Saturday, February 12, 2005

Bloggers 3, MSM 0

Yesterday CNN chief news executive Eason Jordan resigned amid stories circulating about him in the blogosphere. If you haven't heard, Mr. Jordan made some wild accusations last week while in Switzerland. He claimed to know of twelve cases where reporters, who had been killed in Iraq, were specifically targeted by the U.S. military. After sticking his foot in his mouth, Jordan refused to provide any evidence to support his accusations.

During a panel discussion at the World Economic Forum last month, Jordan said he believed that several journalists who were killed by coalition forces in Iraq had been targeted.

The most telling thing about this whole episode is the fact that this was completely ignored by the main stream media (MSM). As has happened with Memogate, it was the bloggers like Michelle Malkin, Hugh Hewitt and Ace, who broke this story and kept hounding it until something happened. This has become a monumental demonstration of the hubris of the MSM. If Mr. Jordan were correct, the U.S. military has committed war crimes by deliberately targeting reporters, which should be investigated. Or else, Mr. Jordan, a major excutive with a major news network is spreading bald faced lies about the U.S. military. Either way, this should be a big story. Yet the MSM has let the whole thing slide, either not noticing it (which I think is unlikely considering the blog time this has had), or actively ignoring it.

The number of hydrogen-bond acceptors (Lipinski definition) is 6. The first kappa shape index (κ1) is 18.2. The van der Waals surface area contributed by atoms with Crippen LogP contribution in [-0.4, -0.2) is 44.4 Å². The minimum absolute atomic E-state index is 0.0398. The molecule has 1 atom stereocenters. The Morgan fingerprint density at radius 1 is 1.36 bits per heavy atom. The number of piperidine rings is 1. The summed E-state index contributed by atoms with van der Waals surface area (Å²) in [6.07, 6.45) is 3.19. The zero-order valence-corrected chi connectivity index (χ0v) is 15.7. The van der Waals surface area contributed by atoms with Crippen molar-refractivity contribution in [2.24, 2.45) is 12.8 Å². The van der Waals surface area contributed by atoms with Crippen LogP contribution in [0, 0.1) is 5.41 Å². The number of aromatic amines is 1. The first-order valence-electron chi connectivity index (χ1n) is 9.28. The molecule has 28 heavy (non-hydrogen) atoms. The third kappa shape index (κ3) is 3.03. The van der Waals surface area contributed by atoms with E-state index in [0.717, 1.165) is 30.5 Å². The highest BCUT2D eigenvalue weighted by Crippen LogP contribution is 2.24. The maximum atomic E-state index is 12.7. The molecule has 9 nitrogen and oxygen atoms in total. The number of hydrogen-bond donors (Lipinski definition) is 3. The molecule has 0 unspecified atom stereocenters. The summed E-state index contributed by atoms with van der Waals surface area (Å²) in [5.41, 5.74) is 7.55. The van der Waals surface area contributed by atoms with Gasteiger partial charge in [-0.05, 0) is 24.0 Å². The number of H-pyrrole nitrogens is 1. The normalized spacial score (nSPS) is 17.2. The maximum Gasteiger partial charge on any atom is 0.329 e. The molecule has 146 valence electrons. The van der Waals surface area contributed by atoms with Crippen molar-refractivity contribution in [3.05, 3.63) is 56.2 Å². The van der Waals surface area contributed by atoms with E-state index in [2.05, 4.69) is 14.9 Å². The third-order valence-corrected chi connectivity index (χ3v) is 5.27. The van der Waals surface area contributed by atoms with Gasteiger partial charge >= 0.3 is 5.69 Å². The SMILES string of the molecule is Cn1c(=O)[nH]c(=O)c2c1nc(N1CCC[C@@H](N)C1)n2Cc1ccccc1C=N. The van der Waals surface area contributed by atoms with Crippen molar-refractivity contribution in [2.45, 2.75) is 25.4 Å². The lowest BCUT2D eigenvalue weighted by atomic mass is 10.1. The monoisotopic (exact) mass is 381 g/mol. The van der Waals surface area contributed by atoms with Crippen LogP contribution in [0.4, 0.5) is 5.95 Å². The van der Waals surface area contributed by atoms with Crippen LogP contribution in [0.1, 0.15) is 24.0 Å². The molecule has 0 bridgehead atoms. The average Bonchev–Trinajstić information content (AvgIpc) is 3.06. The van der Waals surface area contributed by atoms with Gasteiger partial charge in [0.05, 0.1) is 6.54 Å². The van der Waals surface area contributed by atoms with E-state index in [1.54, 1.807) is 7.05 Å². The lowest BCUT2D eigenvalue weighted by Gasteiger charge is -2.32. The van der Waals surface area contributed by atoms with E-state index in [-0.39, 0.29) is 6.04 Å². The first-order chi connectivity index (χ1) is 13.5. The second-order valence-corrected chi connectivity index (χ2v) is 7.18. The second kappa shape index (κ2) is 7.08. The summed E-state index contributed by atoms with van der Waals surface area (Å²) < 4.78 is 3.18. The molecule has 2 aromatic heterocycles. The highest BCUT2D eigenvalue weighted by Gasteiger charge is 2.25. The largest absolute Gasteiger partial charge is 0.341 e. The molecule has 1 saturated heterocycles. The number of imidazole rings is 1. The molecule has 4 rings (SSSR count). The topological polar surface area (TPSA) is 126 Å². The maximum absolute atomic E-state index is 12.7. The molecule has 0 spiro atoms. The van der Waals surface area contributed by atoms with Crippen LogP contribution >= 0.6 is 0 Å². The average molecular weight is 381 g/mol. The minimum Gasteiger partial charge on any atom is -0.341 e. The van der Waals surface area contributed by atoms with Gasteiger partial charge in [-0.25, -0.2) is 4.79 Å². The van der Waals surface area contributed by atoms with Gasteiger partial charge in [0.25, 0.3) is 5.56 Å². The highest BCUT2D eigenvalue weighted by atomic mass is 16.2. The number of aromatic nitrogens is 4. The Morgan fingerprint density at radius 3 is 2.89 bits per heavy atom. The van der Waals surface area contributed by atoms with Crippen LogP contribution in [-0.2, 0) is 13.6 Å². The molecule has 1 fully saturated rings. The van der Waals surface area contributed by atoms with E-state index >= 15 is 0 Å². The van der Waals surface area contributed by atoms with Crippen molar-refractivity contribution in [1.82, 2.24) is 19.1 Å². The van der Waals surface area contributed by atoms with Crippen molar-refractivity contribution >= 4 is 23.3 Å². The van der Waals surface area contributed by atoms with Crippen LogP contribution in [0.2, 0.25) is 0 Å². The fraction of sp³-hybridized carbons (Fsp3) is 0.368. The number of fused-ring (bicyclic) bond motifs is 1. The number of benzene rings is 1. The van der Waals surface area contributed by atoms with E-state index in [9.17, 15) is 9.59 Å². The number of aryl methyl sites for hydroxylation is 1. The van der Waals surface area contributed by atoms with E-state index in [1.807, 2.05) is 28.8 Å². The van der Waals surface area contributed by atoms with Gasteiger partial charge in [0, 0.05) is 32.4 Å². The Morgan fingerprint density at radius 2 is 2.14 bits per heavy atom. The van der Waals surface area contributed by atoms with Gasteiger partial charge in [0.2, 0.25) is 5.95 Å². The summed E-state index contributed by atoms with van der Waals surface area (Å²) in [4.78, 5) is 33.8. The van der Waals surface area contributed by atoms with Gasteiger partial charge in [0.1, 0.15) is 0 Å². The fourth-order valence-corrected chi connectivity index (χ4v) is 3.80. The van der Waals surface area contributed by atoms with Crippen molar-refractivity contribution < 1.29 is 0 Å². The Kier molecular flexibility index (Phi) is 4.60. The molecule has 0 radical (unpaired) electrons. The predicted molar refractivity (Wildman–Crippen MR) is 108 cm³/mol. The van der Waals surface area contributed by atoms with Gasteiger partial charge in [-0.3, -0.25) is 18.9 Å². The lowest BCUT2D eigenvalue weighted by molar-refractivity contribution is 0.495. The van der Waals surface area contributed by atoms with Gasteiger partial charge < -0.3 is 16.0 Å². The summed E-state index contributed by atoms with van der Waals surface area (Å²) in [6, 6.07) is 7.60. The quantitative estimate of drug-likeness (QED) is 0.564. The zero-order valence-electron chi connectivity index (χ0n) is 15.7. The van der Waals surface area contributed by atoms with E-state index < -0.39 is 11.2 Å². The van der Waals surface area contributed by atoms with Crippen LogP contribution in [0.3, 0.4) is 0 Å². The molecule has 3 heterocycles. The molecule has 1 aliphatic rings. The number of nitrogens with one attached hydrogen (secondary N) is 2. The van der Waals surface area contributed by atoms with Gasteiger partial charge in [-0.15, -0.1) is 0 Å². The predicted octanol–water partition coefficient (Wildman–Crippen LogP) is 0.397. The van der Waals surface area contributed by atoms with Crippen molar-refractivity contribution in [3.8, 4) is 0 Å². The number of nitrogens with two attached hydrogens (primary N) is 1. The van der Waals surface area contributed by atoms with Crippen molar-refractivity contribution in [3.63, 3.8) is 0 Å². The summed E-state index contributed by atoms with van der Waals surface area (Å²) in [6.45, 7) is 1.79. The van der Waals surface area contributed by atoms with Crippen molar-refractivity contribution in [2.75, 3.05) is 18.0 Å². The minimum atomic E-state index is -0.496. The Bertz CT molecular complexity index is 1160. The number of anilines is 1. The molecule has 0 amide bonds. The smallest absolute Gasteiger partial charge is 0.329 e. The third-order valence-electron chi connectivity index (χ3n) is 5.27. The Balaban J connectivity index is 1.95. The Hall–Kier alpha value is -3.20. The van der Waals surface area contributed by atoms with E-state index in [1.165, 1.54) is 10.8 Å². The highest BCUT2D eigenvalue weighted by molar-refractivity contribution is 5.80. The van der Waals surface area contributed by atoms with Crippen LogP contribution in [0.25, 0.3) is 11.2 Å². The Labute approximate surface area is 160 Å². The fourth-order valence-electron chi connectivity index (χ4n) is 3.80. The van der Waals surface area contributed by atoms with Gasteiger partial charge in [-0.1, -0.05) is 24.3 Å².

Now Mr. Jordan has resigned his position with CNN to spare the company any "tarnish."

Jordan said he was quitting to avoid CNN being "unfairly tarnished" by the controversy.

Don't expect this story to die just yet. Just because Jordan has quit his job, I expect there are still a lot of people (my self included) who still want to get to the bottom of this story. Why would Jordan have made such a claim and then backtrack faster than Bill Clinton on a Friday night? What has happened to the tape and transcripts of the event, and why haven't they been published?
"I never meant to imply U.S. forces acted with ill intent when U.S. forces accidentally killed journalists, and I apologize to anyone who thought I said or believed otherwise," Jordan said in a memo to fellow staff members at CNN.